Alegrías, whose name is derived from the Spanish word for “happy,” are made from the
highly nutritious, ancient grain amaranth. The recipe calls for amaranth that has already
been toasted or “popped.” You can find popped amaranth in grocery stores, or pop the
seeds yourself using an non-oiled heated pan on high (a clear lid is recommended for this).
Amaranth had been grown by the Aztecs, Incans, Mayans, and several other ancient
cultures until the conquistadors banned it from being grown in order to stop their
ceremonies. It was nearly wiped from existence, and only brought back through seed
saving by those who had retreated to the remote mountains. Today, it has been brought
back, and has been found to have important amino acids, protein, minerals, and vitamins
that completed the diet of these ancient peoples.
• ¼ pound piloncillo or panela (raw unrefined cane sugar in solid molds sold in international food market grocery stores)
• 1 cup water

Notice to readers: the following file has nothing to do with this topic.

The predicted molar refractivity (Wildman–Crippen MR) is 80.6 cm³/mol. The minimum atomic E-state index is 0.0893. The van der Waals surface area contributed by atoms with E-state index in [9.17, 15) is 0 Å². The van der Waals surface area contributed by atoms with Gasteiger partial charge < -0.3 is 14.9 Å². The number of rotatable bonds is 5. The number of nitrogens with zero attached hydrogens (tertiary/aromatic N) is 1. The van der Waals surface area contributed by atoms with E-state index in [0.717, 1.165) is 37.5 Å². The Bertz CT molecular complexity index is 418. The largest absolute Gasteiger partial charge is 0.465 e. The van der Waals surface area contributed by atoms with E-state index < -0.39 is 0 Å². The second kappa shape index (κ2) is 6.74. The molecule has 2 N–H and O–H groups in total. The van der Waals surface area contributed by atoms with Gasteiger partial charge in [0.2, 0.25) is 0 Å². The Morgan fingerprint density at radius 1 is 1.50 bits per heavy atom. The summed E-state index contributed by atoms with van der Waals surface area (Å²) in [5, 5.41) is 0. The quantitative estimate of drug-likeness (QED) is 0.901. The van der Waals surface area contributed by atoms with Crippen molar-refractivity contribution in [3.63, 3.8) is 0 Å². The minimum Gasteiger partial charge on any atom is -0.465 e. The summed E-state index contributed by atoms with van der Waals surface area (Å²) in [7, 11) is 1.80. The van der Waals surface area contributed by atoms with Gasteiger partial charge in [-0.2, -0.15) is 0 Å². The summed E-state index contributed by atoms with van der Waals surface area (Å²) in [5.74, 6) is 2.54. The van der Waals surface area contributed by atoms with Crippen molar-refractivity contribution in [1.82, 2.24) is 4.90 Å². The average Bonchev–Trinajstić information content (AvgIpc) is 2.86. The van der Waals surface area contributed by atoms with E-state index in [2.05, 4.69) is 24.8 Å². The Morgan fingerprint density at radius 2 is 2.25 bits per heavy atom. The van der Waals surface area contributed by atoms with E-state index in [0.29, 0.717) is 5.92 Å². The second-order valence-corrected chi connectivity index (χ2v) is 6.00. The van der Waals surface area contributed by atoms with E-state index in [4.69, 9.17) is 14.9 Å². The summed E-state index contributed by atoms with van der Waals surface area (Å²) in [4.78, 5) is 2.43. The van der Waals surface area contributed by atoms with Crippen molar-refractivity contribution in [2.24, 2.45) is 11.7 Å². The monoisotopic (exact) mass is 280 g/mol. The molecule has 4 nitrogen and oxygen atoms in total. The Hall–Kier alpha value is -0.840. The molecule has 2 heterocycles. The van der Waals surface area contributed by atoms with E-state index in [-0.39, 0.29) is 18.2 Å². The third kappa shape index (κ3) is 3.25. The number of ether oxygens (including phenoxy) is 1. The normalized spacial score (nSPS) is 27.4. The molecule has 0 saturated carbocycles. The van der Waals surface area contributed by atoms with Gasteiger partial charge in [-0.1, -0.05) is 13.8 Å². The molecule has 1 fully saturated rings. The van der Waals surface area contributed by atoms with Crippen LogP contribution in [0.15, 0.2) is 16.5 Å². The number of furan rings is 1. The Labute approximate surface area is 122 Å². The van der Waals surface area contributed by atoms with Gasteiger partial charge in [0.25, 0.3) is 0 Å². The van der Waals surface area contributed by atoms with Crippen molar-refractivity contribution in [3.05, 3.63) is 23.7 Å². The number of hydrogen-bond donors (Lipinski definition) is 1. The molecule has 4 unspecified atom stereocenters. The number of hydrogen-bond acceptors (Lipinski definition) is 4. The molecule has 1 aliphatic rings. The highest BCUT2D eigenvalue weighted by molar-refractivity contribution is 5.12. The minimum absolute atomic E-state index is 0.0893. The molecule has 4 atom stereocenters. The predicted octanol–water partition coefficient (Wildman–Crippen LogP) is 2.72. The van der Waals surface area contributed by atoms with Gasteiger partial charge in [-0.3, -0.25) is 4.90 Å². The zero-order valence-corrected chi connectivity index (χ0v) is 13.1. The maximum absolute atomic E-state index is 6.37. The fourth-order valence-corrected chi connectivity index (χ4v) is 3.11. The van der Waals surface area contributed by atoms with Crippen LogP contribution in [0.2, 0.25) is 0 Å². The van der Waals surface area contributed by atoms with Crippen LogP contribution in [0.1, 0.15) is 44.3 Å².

• ½ pound amaranth cereal (“popped” amaranth)
• a few drops of lime juice (optional)
Place the piloncillo and water in a heavy bottomed pot and cook, stirring frequently,
until the syrup has reached the hard ball stage, 245º on a candy thermometer. If the pot is
too hot, you can tell that it has reached this stage after being on high by watching as the
boiling bubbles rise and then drop significantly back to the lowest levels.
Add the lime juice (optional), remove from the heat and add the amaranth immediately,
stirring it in with a wooden spoon or paddle. Add enough amaranth to gain the best
consistency to work with so that it does not have anymore unabsorbed liquid.
Immediately spread the mixture on a large platter or wooden board. Press it to a uniform
thickness of ½ inch, using a rolling pin or bottle.
Cool the mixture for about 2 minutes, until partially set, and cut it into finger-size strips
or squares. Depending upon how much popped amaranth was added, it may cool faster
and can be cut immediately after spreading.